Philip Ansteth writes:

> --- In sicp-vsg@yahoogroups.com, Pascal J.Bourguignon <pjb@i...> wrote:

>

> > numbers. Therefore dividing an interval by this interval doesn't give

> > one interval, but two: ]a,b[ / ]-x,+x[ |---> ]-oo,-b/x[ U ]a/x,+oo[

Oops, that must be: ]a,b[ / ]-x,+x[ |---> ]-oo,-a/x[ U ]a/x,+oo[

> > Since you want your operations on interval return new intervals and

> > not random sets, you cannot accept that anymore than you can accept to

> > divide by zero.

> >

>

> Why did you turn the square brackets outward, as in ]a,b[ as opposed

> to [a,b]?

This is not important. I was just thinking of open intervals instead

of closed intervals.

> Also, what is the force of your term "random." Are you using it in

> a formal way?

No, in an informal way. Change it with a universal quantifier.

Actually, one could _define_ arithmetic operations on sets, but the

point is that these operations would not have any definite properties

if you don't restrict the set of sets you're considering.

Let P(R) be the set of all subsets of R.

Let's define these operations:

+ : P(R) x P(R) ------> P(R)

(U , V) |-----> W={w|there is a u in U and a v in V such as w=u+v}

- : P(R) x P(R) ------> P(R)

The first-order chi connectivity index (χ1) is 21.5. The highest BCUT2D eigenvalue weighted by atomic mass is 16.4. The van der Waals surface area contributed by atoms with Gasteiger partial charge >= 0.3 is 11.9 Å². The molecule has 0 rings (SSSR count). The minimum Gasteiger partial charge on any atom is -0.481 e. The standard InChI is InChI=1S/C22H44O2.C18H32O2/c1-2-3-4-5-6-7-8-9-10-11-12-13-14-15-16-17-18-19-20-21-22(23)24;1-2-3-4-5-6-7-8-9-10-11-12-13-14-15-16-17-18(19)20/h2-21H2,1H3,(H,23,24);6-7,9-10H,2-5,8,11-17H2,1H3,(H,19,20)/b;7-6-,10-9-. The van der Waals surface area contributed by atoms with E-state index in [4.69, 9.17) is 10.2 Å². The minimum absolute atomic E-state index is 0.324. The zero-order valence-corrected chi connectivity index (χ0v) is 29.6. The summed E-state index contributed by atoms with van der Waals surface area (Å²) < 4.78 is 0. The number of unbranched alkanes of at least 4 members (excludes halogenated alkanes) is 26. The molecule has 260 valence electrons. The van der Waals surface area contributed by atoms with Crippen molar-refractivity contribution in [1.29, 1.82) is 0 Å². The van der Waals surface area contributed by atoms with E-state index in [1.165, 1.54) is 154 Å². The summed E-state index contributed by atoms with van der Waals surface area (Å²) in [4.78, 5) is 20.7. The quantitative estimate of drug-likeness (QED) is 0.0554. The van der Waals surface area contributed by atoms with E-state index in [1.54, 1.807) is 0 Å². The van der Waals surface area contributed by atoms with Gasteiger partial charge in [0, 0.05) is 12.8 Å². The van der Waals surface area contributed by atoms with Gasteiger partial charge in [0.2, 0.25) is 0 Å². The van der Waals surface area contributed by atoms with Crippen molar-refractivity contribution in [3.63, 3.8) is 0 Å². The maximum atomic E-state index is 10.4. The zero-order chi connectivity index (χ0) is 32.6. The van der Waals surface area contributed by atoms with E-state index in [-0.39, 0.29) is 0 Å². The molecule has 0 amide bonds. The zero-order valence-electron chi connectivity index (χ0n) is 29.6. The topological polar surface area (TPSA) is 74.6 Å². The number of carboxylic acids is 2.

(U , V) |-----> W={w|there is a u in U and a v in V such as w=u-v}

* : P(R) x P(R) ------> P(R)

(U , V) |-----> W={w|there is a u in U and a v in V such as w=u*v}

/ : P(R) x P(R) ------> P(R)

(U , V) |-----> W={w|there is a u in U and a v in V such as w=u/v}

And let's define an interval as:

An element U of P(R) is an interval

<=def=> there are a,b in R, such as a<=b and U={x|0<=(x-a)<=(b-a)}

Notation: U=[a,b]

Theorem: for all interval U and V, U+V, U-V and U*V are intervals.

Theorem: for all interval U=[a,b] and V=[c,d],

for all op in {+,-,*,/},

for all e in U and f in V,

U op V = [a,e] op V union [e,b] op V

U op V = U op [c,f] union U op [f,d].

But, if U and V are closed intervals and V contains 0

then U/V is not an interval.

For example, [1,1]/[-1,1] = [1,1]/[-1,0] union [1,1]/[0,1]

[1,1]/[-1,0] = ]-oo,-1] [a]

and: [1,1]/[0,1] = [1,+oo[ [b]

So: [1,1]/[-1,1] = ]-oo,-1] union [1,+oo[ [c]

Unfortunately, ]-oo,-1] and [1,+oo[ are not intervals per the above

definition, and neither is ]-oo,-1] union [1,+oo[.

So, if you want your operations on intervals to be endomorphic, you

need to prevent division by an interval containing 0.

Note that / is endomorphic on P(R), but everytime you divide by a set

containing 0, you obtain more and more complex sets, for which you

need more and more bits to describe.

--

__Pascal Bourguignon__

http://www.informatimago.com/
There is no worse tyranny than to force a man to pay for what he does not

want merely because you think it would be good for him. -- Robert Heinlein